Each 'Fashion' episode costs just $200,000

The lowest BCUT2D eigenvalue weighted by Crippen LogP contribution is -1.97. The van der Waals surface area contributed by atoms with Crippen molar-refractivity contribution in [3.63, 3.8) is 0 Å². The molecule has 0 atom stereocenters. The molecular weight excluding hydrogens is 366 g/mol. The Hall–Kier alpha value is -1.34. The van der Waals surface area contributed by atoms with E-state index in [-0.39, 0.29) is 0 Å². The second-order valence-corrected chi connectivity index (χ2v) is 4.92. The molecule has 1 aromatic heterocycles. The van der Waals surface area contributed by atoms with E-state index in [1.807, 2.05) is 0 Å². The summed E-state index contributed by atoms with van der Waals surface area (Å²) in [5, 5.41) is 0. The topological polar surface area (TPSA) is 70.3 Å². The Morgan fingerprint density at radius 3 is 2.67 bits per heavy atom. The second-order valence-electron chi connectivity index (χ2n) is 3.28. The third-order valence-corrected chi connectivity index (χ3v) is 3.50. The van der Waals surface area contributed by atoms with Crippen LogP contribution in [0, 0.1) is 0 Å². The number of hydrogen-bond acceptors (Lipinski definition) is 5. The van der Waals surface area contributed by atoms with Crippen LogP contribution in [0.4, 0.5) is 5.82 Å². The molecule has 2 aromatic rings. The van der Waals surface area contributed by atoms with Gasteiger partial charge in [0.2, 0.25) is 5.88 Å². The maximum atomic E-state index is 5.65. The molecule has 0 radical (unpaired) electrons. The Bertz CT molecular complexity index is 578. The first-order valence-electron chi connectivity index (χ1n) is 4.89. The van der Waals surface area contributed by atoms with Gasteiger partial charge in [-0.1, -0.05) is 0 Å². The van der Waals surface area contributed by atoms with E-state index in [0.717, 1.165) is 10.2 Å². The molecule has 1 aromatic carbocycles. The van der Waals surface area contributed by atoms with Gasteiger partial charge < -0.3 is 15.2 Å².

SAN DIEGO — It’s midday and the portable air conditioners pumping cool air into MyNetworkTV’s soundstages for a new show called “Fashion House” are no match for San Diego’s sweltering heat.On a set built to look like a hip urban loft, actor Mike Begovich holds a gun in his trembling hand while Donna Feldman, clad in red lingerie, tells him that she — horrors! — is carrying his unborn child. “This is another one of your crazy little lies,” says Begovich. “I wanted to tell you, but I was afraid,” says Feldman. “I swear I’m telling you the truth!” Yes, this is over-the-top entertainment. It’s also cheap, and the first test of a new production model built around the telenovela form that has long been a mainstay of Latin American television. Each episode of this show costs just $200,000, a fraction of the typical $3 million per episode of network drama. In a matter of weeks, Fox’s MyNetworkTV is producing 65 segs — a number it would take a normal weekly drama three years to produce. And while critics already are snickering — TV Guide’s Matt Roush called an early episode “something worse than nothing” — producer Twentieth Television is gambling that the results will be novel enough to be review-proof. Company is producing two novelas per quarter, of 65 hours each, that run for 13 weeks. “There are catfights, guns, lots of seduction, crying, hospitals … really everything,” says Feldman, 24, describing the script of “Fashion House,” which starts Sept. 5 on MyNetworkTV-affiliated stations across the country. Long before the idea of a new broadcast network had crossed the mind of Fox execs, “Fashion House” and another telenovela called “Desire” were being readied as a U.S. experiment in English-language telenovelas for the syndie market. But with the collapse of the WB and UPN into one network — the CW — Fox upped the ante and offered broadcast affiliates around the country a sweet deal to take a gamble on a new network that was going all-novela in primetime. “Initially, we were going to do three (novelas) but when MyNetworkTV came into existence we decided to do eight a year,” says Twentieth TV production president Paul Buccieri. “It’s unprecedented.” Twentieth has assembled one of the largest TV productions in the state, with hundreds of principal actors, thousands of extras and nine production crews working simultaneously to crank out the first three of eight planned telenovelas this year. “Desire,” a sweeping tale of brothers in an amorous triangle pursued by the mob, employed more than 30 series regulars, 300 day players and 2,000 extras. On the lot at Stu Siegel Prods., young actors line up to fill out paperwork and the production is taking up every available stage, including one used by “Veronica Mars” during that drama’s hiatus. Back in New York, Fox’s network sales team are trying to round up $50 million in advertising for the coming year. It’s a pittance compared to the hundreds of millions even the CW can expect, but MyNetwork has been a tough sell for advertisers leery of the concept. Can Americans adapt to the sort of every-night-viewing that make telenovelas billion-dollar franchises around the world? “Outside of latenight, people are not in the habit of turning on the same channel five nights a week; it’s a key behavioral change,” says Jason Maltby, director of national broadcast TV at media agency Mindshare, a unit of global ad giant WPP. “We don’t know what kind of appetite there is for an English-language telenovela,” says Shari Anne Brill, director of programming at Carat Americas, expressing the agencies’ wait-and-see attitude. “We are looking at them more as a syndication service; the way we see the TV environment is as a five-network environment not a six.” Both say the key to MyNetworkTV’s prospects is to gain a huge early sampling for the skeins and convey the idea that these are nightly, not weekly, shows. It’s a difficult task for MyNetworkTV and its affiliates, which are launching a new network brand as well. Twentieth has already optioned 1,000 hours of stories that have played well around the world. The first three telenovelas of its new productions all had strong female lead characters, so Twentieth went out and signed some big stars of the past who, it turned out, were available, like Bo Derek, Morgan Fairchild and Tatum O’Neal. Surrounding them is a cast of the mostly, young, beautiful and unknown. Now that the finished pilot of “Desire” and a trailer for “Fashion House” are circulating, critics like Roush have started to weigh in. But Buccieri defends the shows’ quality. “People in the industry had an expectation that our production value would be sub-par, but as you can see this is not the case,” Buccieri says. As for the storylines, he says, the way to look at them as the TV version of a trashy beach novel. “These shows are designed to be guilty pleasures,” he says, “and that’s what they are.”
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